Dramatic Museum Realia
A website with images and descriptions of over 500 puppets, masks, historical theater models and stage designs.  Gathered for documentary and pedagogical purposes, the objects range in date from the 18th well into the 20th centuries, and are from countries all around the globe.

The Melting Pot: Russian Jewish New York
An online exhibition of materials from the Bakhmeteff Archive of Russian and East European History and Culture exhibition held at the Rare Book and Manuscript Library from April 4, 2006 to July 30, 2006. It features photographs, personal documents, posters, original artworks, and books on the New York Russian Jewish immigrant community.

Choosing Sides: Right-Wing Icons in the Group Research Records
Group Research was an independent organization that documented and publicized the activities of "extremist" political groups in the United States from the early 1960s to the mid-1990s. This exhibit draws from Group Research's archive to showcase the role that visual media played in creating the modern American conservative movement during those years. Included are more than fifty images from items like newsletters, posters, record covers, and bumper stickers that represented such notable right-wing groups as the John Birch Society, the Christian Crusade, and the Citizens' Councils of America.

The Chamber of Commerce of New York
This exhibit provides a rich visual guide to the New York Chamber of Commerce and Industry Records collection in the Rare Book & Manuscript Library. Organized thematically, it showcases the varied business that occupied the New York Chamber of Commerce over its more than two hundred years of operation.

Naked Lunch: The First Fifty Years
The exhibition celebrates the 50th anniversary of William S. Burroughs's novel Naked Lunch and provides an overview of Columbia University's extensive holdings of rare books and original manuscripts related to the novel's creation, composition, and editing, as well as other unique Burroughs material. The exhibition includes the original manuscripts of Burroughs's first two novels, Junkie (1953) and Naked Lunch (1959), and correspondence to and from Burroughs, and his close friends and collaborators Lucien Carr, Allen Ginsberg, and Jack Kerouac, as well as photographs, and Burroughs's own Dream Machine.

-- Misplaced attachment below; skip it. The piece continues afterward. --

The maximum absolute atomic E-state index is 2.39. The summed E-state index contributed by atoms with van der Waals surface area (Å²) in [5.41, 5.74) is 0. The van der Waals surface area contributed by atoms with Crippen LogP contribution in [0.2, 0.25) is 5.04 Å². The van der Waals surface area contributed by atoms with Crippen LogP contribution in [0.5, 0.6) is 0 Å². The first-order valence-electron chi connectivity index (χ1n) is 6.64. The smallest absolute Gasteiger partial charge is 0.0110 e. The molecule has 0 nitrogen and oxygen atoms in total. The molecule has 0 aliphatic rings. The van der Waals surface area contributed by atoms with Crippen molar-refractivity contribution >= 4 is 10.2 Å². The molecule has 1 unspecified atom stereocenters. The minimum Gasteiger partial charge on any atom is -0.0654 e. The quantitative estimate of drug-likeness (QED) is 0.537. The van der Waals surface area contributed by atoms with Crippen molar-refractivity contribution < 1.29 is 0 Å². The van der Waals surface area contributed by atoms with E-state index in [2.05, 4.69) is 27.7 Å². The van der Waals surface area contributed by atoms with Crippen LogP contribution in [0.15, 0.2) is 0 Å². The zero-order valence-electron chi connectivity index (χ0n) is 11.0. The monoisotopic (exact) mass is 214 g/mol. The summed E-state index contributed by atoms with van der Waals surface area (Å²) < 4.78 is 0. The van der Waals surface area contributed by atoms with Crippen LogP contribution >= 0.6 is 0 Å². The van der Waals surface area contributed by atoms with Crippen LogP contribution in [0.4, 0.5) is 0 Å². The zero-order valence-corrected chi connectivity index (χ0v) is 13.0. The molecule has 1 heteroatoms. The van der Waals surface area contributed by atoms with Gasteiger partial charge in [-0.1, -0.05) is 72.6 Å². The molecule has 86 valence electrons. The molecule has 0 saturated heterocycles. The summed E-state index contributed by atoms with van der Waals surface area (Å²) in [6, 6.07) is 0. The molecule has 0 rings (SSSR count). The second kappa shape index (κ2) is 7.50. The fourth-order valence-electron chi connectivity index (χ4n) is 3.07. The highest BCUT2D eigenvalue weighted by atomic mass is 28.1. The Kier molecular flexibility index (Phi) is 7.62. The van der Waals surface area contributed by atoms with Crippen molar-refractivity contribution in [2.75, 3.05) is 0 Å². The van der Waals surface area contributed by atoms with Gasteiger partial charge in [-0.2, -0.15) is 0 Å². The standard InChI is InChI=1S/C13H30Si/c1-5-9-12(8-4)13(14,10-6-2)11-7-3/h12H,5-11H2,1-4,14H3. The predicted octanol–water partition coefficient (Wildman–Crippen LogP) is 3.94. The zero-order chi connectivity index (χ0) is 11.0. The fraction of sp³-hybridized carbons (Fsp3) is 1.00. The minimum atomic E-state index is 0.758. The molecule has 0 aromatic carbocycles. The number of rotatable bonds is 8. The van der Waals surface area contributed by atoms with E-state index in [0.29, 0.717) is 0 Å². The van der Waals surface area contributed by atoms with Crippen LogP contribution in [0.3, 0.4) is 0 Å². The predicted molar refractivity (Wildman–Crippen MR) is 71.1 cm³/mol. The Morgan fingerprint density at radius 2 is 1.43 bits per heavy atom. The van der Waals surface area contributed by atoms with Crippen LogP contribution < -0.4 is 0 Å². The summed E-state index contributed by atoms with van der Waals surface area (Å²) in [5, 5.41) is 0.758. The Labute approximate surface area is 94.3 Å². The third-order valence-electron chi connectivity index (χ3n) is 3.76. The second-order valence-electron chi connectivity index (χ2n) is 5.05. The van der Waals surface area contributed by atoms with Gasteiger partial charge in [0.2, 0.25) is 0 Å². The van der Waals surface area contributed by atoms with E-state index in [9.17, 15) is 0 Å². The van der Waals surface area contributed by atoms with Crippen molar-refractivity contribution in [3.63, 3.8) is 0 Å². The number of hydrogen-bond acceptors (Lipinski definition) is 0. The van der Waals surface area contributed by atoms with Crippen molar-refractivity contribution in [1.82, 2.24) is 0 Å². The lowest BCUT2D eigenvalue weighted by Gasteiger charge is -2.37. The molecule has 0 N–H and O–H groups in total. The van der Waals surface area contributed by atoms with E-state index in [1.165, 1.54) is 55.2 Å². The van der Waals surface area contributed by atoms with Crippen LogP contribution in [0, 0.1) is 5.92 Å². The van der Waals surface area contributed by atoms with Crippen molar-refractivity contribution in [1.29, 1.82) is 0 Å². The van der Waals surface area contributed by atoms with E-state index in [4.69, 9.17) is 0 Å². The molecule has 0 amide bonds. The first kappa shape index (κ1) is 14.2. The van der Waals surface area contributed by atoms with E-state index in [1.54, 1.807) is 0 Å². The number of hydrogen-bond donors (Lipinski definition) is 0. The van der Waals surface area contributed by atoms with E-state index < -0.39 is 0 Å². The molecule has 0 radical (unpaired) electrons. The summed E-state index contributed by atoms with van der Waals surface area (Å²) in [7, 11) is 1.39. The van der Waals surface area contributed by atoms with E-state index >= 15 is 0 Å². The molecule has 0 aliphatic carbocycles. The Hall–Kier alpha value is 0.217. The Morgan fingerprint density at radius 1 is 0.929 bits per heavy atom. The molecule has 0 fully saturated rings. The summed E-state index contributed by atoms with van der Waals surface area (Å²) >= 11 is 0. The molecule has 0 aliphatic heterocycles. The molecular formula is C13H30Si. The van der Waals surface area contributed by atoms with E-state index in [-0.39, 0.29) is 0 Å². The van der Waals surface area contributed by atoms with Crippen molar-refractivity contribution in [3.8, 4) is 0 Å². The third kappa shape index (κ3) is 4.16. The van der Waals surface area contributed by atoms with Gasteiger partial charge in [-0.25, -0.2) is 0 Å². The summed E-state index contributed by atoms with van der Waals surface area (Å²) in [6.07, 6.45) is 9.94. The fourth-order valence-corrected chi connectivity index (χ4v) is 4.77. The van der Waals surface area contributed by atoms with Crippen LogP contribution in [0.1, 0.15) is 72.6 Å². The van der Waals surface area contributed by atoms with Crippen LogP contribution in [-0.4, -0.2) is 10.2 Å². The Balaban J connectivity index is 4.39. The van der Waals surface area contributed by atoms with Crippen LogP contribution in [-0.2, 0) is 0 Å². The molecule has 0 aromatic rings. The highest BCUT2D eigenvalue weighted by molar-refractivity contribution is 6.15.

Frances Perkins: The Woman Behind the New Deal
Frances Perkins (1880-1965) is no longer a household name, yet she was one of the most influential women of the twentieth century. Government official for New York State and the federal government, including Industrial Commissioner of the State of New York from 1929-1932, Perkins was named Secretary of Labor by Franklin Delano Roosevelt in 1933. As FDR’s friend and ally, Perkins would help the president fight the economic ravages caused by the Great Depression and make great strides toward improving workplace conditions.

Butler 75: Butler Library's 75th Anniversary, 1934-2009
In celebration of Butler Library's 75th anniversary, we are pleased to present Butler 75, an online exhibition of Butler Library, 1934 – 2009. The exhibition features images from the University Archives highlighting the construction, art and architecture of Butler Library, and the people who've used and enjoyed the library over the years. Special features include a timeline of events and a "Tell Us Your Story" area of alumni memories.